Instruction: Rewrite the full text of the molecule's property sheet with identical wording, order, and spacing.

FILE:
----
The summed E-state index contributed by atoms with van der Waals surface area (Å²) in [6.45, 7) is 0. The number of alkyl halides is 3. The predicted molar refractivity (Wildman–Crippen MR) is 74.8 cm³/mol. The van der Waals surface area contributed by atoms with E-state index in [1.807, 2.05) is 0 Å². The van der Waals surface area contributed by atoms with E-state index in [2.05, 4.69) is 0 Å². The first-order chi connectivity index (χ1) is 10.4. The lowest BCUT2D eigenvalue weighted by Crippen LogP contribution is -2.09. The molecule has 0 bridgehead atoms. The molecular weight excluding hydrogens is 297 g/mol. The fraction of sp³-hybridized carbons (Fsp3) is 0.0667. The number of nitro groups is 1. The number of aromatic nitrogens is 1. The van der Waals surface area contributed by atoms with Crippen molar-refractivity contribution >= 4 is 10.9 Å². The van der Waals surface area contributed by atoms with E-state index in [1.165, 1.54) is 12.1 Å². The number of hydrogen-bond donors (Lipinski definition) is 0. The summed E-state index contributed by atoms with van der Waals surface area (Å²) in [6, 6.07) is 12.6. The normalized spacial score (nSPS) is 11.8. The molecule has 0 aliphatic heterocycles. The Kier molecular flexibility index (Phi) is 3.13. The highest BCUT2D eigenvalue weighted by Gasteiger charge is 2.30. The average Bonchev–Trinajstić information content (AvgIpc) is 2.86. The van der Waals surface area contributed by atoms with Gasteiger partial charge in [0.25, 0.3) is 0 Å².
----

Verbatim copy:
The summed E-state index contributed by atoms with van der Waals surface area (Å²) in [6.45, 7) is 0. The number of alkyl halides is 3. The predicted molar refractivity (Wildman–Crippen MR) is 74.8 cm³/mol. The van der Waals surface area contributed by atoms with E-state index in [1.807, 2.05) is 0 Å². The van der Waals surface area contributed by atoms with E-state index in [2.05, 4.69) is 0 Å². The first-order chi connectivity index (χ1) is 10.4. The lowest BCUT2D eigenvalue weighted by Crippen LogP contribution is -2.09. The molecule has 0 bridgehead atoms. The molecular weight excluding hydrogens is 297 g/mol. The fraction of sp³-hybridized carbons (Fsp3) is 0.0667. The number of nitro groups is 1. The number of aromatic nitrogens is 1. The van der Waals surface area contributed by atoms with Crippen molar-refractivity contribution >= 4 is 10.9 Å². The van der Waals surface area contributed by atoms with E-state index in [1.165, 1.54) is 12.1 Å². The number of hydrogen-bond donors (Lipinski definition) is 0. The summed E-state index contributed by atoms with van der Waals surface area (Å²) in [6, 6.07) is 12.6. The normalized spacial score (nSPS) is 11.8. The molecule has 0 aliphatic heterocycles. The Kier molecular flexibility index (Phi) is 3.13. The highest BCUT2D eigenvalue weighted by Gasteiger charge is 2.30. The average Bonchev–Trinajstić information content (AvgIpc) is 2.86. The van der Waals surface area contributed by atoms with Gasteiger partial charge in [0.25, 0.3) is 0 Å².